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The Royal Pavilion and the world’s longest pier
Lay Light Facade
  • Supplier: Fiberline A/S White Arkitekter
  • Materials: Lay Light facade profiles
  • Advantages: • Translucent • High Strength and stiffness • Long life • Low weight • No maintenance • Easy to work with

The story of Southend Pier is the story of a magnificent structure that has survived two world wars, numerous fires, shipping collisions, and several design modifications, the latest being the addition of a cultural centre which has won the coveted 2013 RIBA Regional Award for its unique exterior cladding.

In 1830 a pier was constructed at Southend-on-Sea, 50 km east of London in the Thames estuary, for the loading and unloading of ships at high water. When opened, the pier extended 150 metres into the sea and was made entirely of wood. Over the ensuing decades the structure was lengthened several times, first to 450 metres and then in 1848 to an impressive 2,100 metres, which made Southend pier what it was and still is - the world's longest pleasure pier.

In 2007 the borough council decided to restore the existing structure and organised an architectural competition that was eventually won by White Arkitekter with a proposal to establish a cultural centre.

Fredrik Pettersson, the project architect and a partner in the White practice, describes the assignment:
"The aim was to create a modern attraction with historical roots which could draw visitors and generate pride in the local community. We proposed a meeting place for both tourists and residents, which included a restaurant, café and cultural centre. A place where - after a 20-minute stroll from Southend's colourful promenade – the sensation would be that of being aboard a ship at sea, surrounded by water, sky and the cries of the gulls."

The result was the Southend Pier Cultural Centre, which has since been renamed The Royal Pavilion, a dynamic and almost sculptural building of 364 square metres that was completed in 2012 but has just been officially opened. But what demands are made on a structure situated more than 2 km offshore in a salty and rugged environment?

"The Thames estuary is an aggressive environment and makes very special demands on the material used. We therefore decided to clad the building using Fiberline facade panels made of FRP composite. This material has a long and successful history in offshore contexts, so we knew it could withstand the harsh environment," explains Fredrik Pettersson.

But durability was not the only reason why White Arkitekter and Fredrik Pettersson opted for Fiberline's facade product:

"Observed at close quarters, the translucence of the material and the almost textile-like quality of the surface are quite unique. Moreover, the greenish hue changes according to the light and weather – just like the sea. The product blends beautifully with nature and the surroundings," continues Fredrik Pettersson.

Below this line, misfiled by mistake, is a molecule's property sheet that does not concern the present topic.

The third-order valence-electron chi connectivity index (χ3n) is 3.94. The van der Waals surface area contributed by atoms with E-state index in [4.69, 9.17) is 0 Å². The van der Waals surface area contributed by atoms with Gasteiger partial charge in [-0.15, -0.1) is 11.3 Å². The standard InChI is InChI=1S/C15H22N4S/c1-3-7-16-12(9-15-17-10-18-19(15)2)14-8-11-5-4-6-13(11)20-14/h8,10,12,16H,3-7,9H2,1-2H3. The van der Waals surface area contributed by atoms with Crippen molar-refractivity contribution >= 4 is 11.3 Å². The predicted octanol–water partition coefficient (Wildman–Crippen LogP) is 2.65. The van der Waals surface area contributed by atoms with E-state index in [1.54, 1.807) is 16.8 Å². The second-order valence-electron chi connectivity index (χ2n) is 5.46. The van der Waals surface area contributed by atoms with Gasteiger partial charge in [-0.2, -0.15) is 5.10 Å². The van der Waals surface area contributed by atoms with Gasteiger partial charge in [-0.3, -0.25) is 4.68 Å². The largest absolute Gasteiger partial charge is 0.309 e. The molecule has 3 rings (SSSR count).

It was precisely the unique ability of the facade cladding to fuse with the surroundings which led to The Royal Pavilion receiving the 2013 Surface Design Award in the category 'Public Building Exteriors'. As a further handsome tribute the building also won the coveted 2013 RIBA award of the Royal Institute of British Architects.

The construction of The Royal Pavilion continues an old tradition on the part of many British coastal resorts for placing entertainment and recreational amenities far out at sea on piles. You can find out more about The Royal Pavilion, including opening times, by visiting Southend-on-Sea Borough Council HERE.

Facts about Fiberline's facade planks

The translucent facade cladding made of FRP composite is a living material which allows the passage of light while also being non-reflective. The reinforcement in the material is clearly visible, creating a fascinating architectural effect.


  • High rigidity and low weight
  • Large spans (up to 15 m)
  • High weather resistance
  • Surface structure gives unique effect


The planks can be installed both vertically and horizontally and used as a ventilated building envelope.

Milestones in the history of Southend Pier

1830: Southend pier is constructed as a 150-metre long boat jetty
1843: The pier is extended to 450 metres
1848: The pier is extended again – this time to 2,100 metres
1889: The entire timber structure is replaced by iron
1890: The pier's electric railway enters operation
1897: Outer platform added
1908: Upper deck constructed on outer platform
2000: New lifeboat station added to outer platform
2005: Large parts of the pier are destroyed by fire
2007: The company Saville Jones is chosen to restore the pier
2009: White Arkitekter wins international architectural competition with their design for the Southend Pier Cultural Centre
2012: Southend Pier Cultural Centre opens to the public
2013: Southend Pier Cultural Centre is renamed The Royal Pavilion and officially opened.

Photo - Luke Hayes - White arkitekter